Block on Trump's Asylum Ban Upheld by Supreme Court
The California Court of Appeal for the Second District decided a breach of contract case, a workers' compensation case, an issue of an employer's negligent hiring and retention, and a father's petition in dependency proceedings.
In Diaz v. Carcamo, No. B211127, the court faced a challenge by an employer of one of its drivers involved in an automobile accident arguing that the trial court erred in allowing plaintiff to proceed on theories of negligent hiring and retention of the driver when it had already conceded vicarious liability.
However, affirming the trial court's finding in favor of the plaintiff, the court found that evidence of the employee's prior employment and driving history were properly admitted, that such evidence was not inadmissible as character evidence of the driver, and the jury was properly instructed on negligent hiring and retention.
In Ghadrdan v. Gorabi, No. B210895, the court decided a matter involving breach of contract claims involving a dispute over the ownership of clothing business and commercial property between parties who had been longtime business associates.
In affirming the trial court's ruling to exclude evidence of a plea agreement and conviction of a corporation of which the plaintiff was the CEO and sole shareholder (to impeach plaintiff and show his motive and knowledge), the court held that there was no evidence that plaintiff committed a crime, personally engaged in any of the charged misconduct, or had any knowledge of any misconduct. Furthermore, the trial court had discretion to exclude it based on its determination that the probative value of the corporate conviction was outweighed by the potential prejudice, waste of time, and confusion.
In Lara v. Workers' Comp. Appeals Bd., No. B214234, the court decided an issue of whether the plaintiff, who had been hired twice by the employer in the span of 12 months as a gardener, was an employee for purposes of the workers' compensation coverage when he sustained injuries.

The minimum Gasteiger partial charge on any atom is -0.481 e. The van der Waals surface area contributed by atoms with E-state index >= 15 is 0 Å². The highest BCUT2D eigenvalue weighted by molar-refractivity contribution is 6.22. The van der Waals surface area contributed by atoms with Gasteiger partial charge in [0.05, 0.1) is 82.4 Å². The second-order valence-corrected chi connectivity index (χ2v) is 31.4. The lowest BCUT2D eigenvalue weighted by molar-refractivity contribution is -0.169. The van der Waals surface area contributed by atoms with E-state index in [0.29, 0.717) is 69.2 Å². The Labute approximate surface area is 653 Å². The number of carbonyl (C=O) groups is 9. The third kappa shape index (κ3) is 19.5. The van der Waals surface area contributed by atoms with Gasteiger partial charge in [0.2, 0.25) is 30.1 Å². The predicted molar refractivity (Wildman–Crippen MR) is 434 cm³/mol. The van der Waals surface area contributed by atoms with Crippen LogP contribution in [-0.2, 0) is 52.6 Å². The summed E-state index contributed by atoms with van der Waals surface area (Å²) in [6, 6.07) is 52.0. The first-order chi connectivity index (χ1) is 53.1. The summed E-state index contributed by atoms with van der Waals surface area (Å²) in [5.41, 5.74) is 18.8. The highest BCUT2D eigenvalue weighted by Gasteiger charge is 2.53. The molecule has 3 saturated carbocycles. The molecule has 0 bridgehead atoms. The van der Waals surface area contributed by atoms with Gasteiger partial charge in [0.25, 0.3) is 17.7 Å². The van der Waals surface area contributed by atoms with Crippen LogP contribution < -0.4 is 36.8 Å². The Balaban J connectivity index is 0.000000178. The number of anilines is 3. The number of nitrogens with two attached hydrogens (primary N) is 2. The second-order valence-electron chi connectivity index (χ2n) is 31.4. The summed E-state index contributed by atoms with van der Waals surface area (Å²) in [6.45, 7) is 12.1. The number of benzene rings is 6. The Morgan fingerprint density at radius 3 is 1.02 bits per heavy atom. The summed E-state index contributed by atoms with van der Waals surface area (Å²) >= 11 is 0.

Applying the Borello factors, the court affirmed the Board's finding that plaintiff was an independent contractor at the time of his injuries, and thus exempt from worker's compensation coverage.
In re Marcos G., No. B215969, the court faced a challenge to a denial of a father's section 388 petition in dependency proceedings. The father's main contentions were that his motion should have been granted because he is not the offending parent and because the trial court did not follow proper procedures.
Although, the trial court did not follow certain proper procedures, there was no abuse of discretion in the trial court's denial of the motion as it clearly would not be in the child's best interests to grant the father's request and undo most of the case while the father was in custody of the juvenile court.
The Fourth District dealt with an issue of child and spousal support reallocation in marital dissolution proceeding and a defamation case involving potential liability for forwarding an e-mail with defamatory content.
In MacManus v. MacManus, No. G041248, the court faced a challenge to the reallocation of child support to spousal support in parties' marital dissolution proceeding. In affirming the order, the court concluded that the trial court had broad discretion to consider the 'big picture' concerning the parties' assets and income available for support and, the record showed that it made the past spousal support award on equitable grounds.
In Phan v. Pham, No. G041666, the court decided the issue of whether a recipient of an e-mail containing defamatory content can be held liable for defamation when the recipient forwards the message along with some language of his/her own in the introduction.
The court first analyzed the facts based on footnote 19 in Barrett v. Rosenthal (2006) 40 Cal.4th 33, which stated that although one cannot be held liable for defamation by simply forwarding an e-mail with defamatory content, at some point active involvement in creating/posting defamatory posting would expose a person to liability as an original source.
The court held that under Barrett, the defendant had not crossed the line and coupled with the holding in Fair Housing Council of San Fernando Valley, the defendant had not made material contribution to the alleged defamatory email.
Lastly, in Elliott v. Workers' Comp. Appeals Bd., No. A125585, the First District clarified the dispute resolution procedure that applies when the employee's physician specifically recommends spinal surgery but the employer's utilization review decision is to deny the treatment.
In denouncing the holding in Brasher v. Nationwide Studio Fund (2006) 71 Cal.Comp.Cases 1282, and the basis for the Board's finding in favor of the employer, the court reversed the Board's decision and remanded the case directing the employer to authorize the requested surgery or object to the spinal surgery recommendation under section 4062(b) within 10 days of the order to commence the spinal surgery second opinion process.